Distractions like talking on the phone, texting, or drinking are the main causes of traffic accidents, accounting for 30% of collisions.
In 2022, there were 10,000 176 distracted driving accidents on Austrian roads, resulting in 9,290 driver injuries and 76 fatalities. After a decline in the pandemic years, distraction accidents are now rising again. A new ÖAMTC study shows the effects of such distractions and that subjective perceptions of danger are often deceptive.
“Making phone calls without a hands-free device increases the risk of accidents for drivers by about four to five times, and texting by as much as 23 times,” explains Klaus Robatsch, head of road safety research at the Austrian Road Safety Board (KFV).
He anticipates an increase in distracted driving accidents based on KFV traffic observation. Since the last observation in 2016, the percentage of distracted cyclists and pedestrians has increased from 8 to 17 and 30 to 37 percent, respectively. The leading cause of distraction was talking on the phone.
ÖAMTC traffic psychologist Marion Seidenberger examined the effects of distracting activities while driving as part of a study conducted in March of this year at the ÖAMTC Fahrtechnik Zentrum Teesdorf. 40 test participants, ranging in age from 18 to 50, were required to complete four tasks while driving in five different scenarios. They had to complete two mental tasks (spelling and mental arithmetic) and two haptic tasks (reading or writing text messages and drinking from a bottle).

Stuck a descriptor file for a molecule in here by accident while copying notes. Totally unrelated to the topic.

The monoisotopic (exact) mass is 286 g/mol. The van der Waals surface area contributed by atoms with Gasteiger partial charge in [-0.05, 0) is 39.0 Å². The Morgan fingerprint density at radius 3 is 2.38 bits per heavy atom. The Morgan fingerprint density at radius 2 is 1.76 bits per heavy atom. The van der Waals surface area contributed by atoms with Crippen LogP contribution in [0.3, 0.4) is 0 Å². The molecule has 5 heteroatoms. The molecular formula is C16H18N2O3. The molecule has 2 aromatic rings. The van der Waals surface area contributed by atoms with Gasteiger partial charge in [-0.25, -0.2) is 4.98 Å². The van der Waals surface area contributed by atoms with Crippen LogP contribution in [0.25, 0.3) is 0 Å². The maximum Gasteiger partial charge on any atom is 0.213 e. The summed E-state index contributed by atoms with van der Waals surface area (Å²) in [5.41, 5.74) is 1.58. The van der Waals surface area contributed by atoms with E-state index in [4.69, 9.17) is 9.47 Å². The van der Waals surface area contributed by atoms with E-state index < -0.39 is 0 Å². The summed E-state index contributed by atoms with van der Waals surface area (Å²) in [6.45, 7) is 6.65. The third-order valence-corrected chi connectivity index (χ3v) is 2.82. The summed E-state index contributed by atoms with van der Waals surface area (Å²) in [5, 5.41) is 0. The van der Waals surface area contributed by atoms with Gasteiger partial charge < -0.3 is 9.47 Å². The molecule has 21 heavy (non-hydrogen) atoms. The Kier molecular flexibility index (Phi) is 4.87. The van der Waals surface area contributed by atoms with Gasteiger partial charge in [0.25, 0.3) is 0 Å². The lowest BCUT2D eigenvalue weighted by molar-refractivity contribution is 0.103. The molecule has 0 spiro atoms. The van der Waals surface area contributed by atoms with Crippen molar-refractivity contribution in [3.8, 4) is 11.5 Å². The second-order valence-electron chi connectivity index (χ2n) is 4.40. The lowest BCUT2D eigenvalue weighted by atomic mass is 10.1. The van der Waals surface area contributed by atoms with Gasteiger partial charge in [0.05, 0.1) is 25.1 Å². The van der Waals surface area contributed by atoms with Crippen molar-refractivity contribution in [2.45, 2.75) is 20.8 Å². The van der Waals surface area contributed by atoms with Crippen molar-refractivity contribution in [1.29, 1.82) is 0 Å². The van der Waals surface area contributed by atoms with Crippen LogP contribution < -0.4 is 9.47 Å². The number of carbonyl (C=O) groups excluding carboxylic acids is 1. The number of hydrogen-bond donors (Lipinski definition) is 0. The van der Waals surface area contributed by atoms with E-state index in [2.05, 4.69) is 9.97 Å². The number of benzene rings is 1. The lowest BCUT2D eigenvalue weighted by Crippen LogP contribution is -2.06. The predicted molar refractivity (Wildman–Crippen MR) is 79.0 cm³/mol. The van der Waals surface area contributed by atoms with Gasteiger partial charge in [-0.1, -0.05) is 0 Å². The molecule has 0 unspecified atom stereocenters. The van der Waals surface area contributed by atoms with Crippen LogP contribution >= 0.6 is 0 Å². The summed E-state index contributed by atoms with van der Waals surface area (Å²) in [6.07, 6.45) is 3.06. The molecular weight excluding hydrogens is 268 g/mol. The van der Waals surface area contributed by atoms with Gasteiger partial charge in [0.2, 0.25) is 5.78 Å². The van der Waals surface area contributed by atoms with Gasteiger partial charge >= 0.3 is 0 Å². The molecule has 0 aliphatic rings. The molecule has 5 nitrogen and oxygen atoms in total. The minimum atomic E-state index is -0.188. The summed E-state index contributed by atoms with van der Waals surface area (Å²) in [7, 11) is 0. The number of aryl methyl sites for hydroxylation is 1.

“During SMS reading and typing, the test subjects were blindfolded for up to 123 meters. While all of them were driving significantly slower, no subject reduced speed before the guardrail in a way that would have allowed them to stop. Most would have collided with a pedestrian at about 30 km/h,” Seidenberger said.
However, even seemingly simple tasks carry a high risk for injury: When handling and drinking from a water bottle, test subjects did not have their hands on the steering wheel for up to eight seconds. “Overall, it became apparent that the test subjects did not take visual obstacles seriously enough, kept too little distance, and many were not proficient in emergency braking,” explains the ÖAMTC expert.
Self-evaluation frequently proved to be misleading because the subjective assessment of danger was frequently blatantly at variance with the information objectively gathered during the study. “Many believe that they have everything under control anyway – supposedly simple secondary activities, such as briefly checking a message, are underestimated. Yet in road traffic, you always have to reckon with suddenly getting into a demanding situation,” says Seidenberger.
The ÖMTC expert, therefore, has three essential tips for drivers:
➤ Increase distance
➤ refrain from any distractions
➤ master an emergency braking maneuver
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